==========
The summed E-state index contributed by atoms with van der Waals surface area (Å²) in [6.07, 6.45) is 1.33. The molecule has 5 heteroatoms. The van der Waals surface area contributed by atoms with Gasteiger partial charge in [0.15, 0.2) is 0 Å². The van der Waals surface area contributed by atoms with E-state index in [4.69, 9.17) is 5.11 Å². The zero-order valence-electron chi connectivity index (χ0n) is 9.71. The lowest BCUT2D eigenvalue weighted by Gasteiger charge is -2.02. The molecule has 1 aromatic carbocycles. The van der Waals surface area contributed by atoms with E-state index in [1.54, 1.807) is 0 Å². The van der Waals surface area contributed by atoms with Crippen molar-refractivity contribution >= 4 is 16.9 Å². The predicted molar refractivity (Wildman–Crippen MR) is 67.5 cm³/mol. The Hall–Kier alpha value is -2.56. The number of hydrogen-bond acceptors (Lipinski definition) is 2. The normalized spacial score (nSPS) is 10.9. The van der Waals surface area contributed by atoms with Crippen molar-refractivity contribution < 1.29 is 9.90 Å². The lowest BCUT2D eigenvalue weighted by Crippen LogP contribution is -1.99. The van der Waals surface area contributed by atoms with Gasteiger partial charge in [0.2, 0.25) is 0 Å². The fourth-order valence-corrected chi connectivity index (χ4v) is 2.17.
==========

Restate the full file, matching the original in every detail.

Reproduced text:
The summed E-state index contributed by atoms with van der Waals surface area (Å²) in [6.07, 6.45) is 1.33. The molecule has 5 heteroatoms. The van der Waals surface area contributed by atoms with Gasteiger partial charge in [0.15, 0.2) is 0 Å². The van der Waals surface area contributed by atoms with E-state index in [4.69, 9.17) is 5.11 Å². The zero-order valence-electron chi connectivity index (χ0n) is 9.71. The lowest BCUT2D eigenvalue weighted by Gasteiger charge is -2.02. The molecule has 1 aromatic carbocycles. The van der Waals surface area contributed by atoms with E-state index in [1.54, 1.807) is 0 Å². The van der Waals surface area contributed by atoms with Crippen molar-refractivity contribution >= 4 is 16.9 Å². The predicted molar refractivity (Wildman–Crippen MR) is 67.5 cm³/mol. The Hall–Kier alpha value is -2.56. The number of hydrogen-bond acceptors (Lipinski definition) is 2. The normalized spacial score (nSPS) is 10.9. The van der Waals surface area contributed by atoms with Crippen molar-refractivity contribution < 1.29 is 9.90 Å². The lowest BCUT2D eigenvalue weighted by Crippen LogP contribution is -1.99. The van der Waals surface area contributed by atoms with Gasteiger partial charge in [0.2, 0.25) is 0 Å². The fourth-order valence-corrected chi connectivity index (χ4v) is 2.17.